Much more difficult to cope with, however, is the condition of psychosis, in which the ego, unable as in neurosis partly to repress the unconscious desire, actually comes under its sway. If this happens, the link between the ego and the external world is ruptured, and the unconscious begins to build up an alternative, delusional reality. The psychotic, in other words, has lost contact with reality at key points, as in paranoia and schizophrenia: if the neurotic may develop a paralysed arm, the psychotic may believe that his arm has turned into an elephant’s trunk. ’Paranoia’ refers to a more or less systematized state of delusion, under which Freud includes not only delusions of persecution but delusional jealousy and delusions of grandeur. The root of such paranoia he locates in an unconscious defence against homosexuality: the mind denies this desire by converting the love-object into a rival or persecutor, systematically reorganizing and reinterpreting reality to confirm this suspicion. Schizophrenia involves a detachment from reality and a turning in on the self, with an excessive but loosely systematized production of fantasies: it is as though the ’id’, or unconscious desire, has surged up and flooded the conscious mind with its illogicality, riddling associations and affective rather than conceptual links between ideas. Schizophrenic language has in this sense an interesting resemblance to poetry.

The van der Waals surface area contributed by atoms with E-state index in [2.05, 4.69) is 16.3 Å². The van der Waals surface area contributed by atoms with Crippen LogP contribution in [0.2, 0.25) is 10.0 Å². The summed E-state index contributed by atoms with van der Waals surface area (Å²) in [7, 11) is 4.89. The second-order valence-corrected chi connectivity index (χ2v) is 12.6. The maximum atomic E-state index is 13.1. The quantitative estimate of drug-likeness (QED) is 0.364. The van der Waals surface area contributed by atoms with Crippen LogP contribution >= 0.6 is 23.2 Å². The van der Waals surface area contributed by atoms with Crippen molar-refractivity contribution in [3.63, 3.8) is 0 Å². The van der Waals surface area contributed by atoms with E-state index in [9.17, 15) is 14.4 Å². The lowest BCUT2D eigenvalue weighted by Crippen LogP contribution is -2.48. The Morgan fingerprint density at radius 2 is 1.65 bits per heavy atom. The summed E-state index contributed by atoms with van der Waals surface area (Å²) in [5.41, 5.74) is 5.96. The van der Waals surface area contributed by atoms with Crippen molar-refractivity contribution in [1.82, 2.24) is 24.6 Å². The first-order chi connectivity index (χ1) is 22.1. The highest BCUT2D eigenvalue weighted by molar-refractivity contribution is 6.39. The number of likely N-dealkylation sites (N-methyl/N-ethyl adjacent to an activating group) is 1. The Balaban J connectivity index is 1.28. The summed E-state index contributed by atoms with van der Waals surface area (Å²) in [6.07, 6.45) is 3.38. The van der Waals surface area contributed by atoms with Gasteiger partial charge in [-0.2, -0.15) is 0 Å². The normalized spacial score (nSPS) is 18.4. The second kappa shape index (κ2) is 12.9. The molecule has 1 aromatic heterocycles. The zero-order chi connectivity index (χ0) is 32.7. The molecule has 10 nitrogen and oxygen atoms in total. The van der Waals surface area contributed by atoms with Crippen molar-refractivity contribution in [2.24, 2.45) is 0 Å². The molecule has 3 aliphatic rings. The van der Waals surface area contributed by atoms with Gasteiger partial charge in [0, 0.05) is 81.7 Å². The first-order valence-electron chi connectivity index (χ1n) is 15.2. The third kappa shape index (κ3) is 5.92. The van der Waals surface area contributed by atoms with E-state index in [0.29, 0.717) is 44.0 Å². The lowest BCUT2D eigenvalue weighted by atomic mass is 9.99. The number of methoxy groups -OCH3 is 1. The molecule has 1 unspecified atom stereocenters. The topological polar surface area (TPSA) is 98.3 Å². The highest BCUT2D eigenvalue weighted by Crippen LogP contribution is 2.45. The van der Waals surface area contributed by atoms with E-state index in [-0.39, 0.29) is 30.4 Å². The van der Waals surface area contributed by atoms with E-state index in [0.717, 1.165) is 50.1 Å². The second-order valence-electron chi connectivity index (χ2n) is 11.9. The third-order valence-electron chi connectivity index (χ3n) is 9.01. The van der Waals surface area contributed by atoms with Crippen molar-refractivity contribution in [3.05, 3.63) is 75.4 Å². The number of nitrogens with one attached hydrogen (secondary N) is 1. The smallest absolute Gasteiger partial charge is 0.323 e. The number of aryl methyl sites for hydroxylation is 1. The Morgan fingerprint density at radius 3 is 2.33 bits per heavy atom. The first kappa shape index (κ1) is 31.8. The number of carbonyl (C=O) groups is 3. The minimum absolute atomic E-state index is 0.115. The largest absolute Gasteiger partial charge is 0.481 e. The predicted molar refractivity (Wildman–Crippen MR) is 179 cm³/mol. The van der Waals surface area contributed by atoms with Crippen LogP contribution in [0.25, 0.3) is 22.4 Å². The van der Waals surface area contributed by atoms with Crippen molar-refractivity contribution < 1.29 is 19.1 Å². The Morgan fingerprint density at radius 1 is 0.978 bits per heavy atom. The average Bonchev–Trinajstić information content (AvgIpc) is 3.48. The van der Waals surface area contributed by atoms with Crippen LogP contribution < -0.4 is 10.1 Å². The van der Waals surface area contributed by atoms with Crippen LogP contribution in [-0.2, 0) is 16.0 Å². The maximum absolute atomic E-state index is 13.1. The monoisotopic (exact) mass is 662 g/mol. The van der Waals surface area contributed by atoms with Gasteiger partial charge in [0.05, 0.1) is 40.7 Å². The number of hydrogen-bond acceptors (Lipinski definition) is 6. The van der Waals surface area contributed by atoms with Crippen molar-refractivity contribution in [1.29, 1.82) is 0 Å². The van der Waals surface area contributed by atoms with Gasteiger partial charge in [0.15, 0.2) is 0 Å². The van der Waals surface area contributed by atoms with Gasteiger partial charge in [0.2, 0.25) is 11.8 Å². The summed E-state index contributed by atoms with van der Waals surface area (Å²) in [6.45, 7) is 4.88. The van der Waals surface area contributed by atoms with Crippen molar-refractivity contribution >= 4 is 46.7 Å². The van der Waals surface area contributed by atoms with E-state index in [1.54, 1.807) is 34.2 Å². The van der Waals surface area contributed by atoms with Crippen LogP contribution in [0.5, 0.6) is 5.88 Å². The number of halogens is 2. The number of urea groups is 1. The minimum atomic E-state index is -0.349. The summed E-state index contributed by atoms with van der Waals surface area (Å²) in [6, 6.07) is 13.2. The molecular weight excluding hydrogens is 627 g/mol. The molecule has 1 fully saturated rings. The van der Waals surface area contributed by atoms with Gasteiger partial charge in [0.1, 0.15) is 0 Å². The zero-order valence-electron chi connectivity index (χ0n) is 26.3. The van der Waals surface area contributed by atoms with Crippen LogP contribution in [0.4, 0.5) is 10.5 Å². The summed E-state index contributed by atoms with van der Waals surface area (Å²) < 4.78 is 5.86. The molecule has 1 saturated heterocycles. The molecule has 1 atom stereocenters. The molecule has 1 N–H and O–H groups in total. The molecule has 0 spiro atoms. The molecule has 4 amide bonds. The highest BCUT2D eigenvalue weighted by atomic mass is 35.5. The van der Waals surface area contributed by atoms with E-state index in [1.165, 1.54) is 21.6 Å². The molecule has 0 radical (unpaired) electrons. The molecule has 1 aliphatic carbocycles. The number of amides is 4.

Psychoanalysis is not only a theory of the human mind, but a practice for curing those who are considered mentally ill or disturbed. Such cures, for Freud, are not achieved just by explaining to the patient what is wrong with him, revealing to him his unconscious motivations. This is a part of psychoanalytical practice, but it will not cure anybody in itself. Freud is not in this sense a rationalist, believing that if only we understand ourselves or the world we can take appropriate action. The nub of the cure for Freudian theory is what is known as ’transference’, a concept sometimes popularly confused with what Freud calls ’projection’, or the ascribing to others of feelings and wishes which are actually our own. In the course of treatment, the analysand (or patient) may begin unconsciously to ’transfer’ on to the figure of the analyst the psychical conflicts from which he or she suffers. If he has had difficulties with his father, for example, he may unconsciously cast the analyst in that role. This poses a problem for the analyst, since such ’repetition’ or ritual re-enactment of the original conflict is one of the patient’s unconscious ways of avoiding having to come to terms with it. We repeat, sometimes compulsively, what we cannot properly remember, and we cannot remember it because it is unpleasant. But transference also provides the analyst with a peculiarly privileged insight into the patient’s psychical life, in a controlled situation in which he or she can intervene. (One of the several reasons why psychoanalysts must themselves undergo analysis in training is so that they can become reasonably aware of their own unconscious processes, thus resisting as far as possible the danger of ’countertransferring’ their own problems to their patients.) By virtue of this drama of transference, and the insights and interventions which it permits the analyst, the patient’s problems are gradually redefined in terms of the analytic situation itself. In this sense, paradoxically, the problems which are handled in the consulting room are never quite at one with the real-life problems of the patient: they have, perhaps, something of the ’fictional’ relation to those real-life problems which a literary text has to the real-life materials it transforms. Nobody leaves the consulting room cured of exactly the problems with which he walked in. The patient is likely to resist the analyst’s access to her unconscious by a number of familiar techniques, but if all goes well the transferential process will allow her problems to be ’worked through’ into consciousness, and by dissolving the transference relation at the right moment the analyst will hope to relieve her of them. Another way of describing this process is to say that the patient becomes able to recollect portions of her life which she has repressed: she is able to recount a new, more complete narrative about herself, one which will interpret and make sense of the disturbances from which she suffers. The ’talking cure’, as it is called, will have taken effect.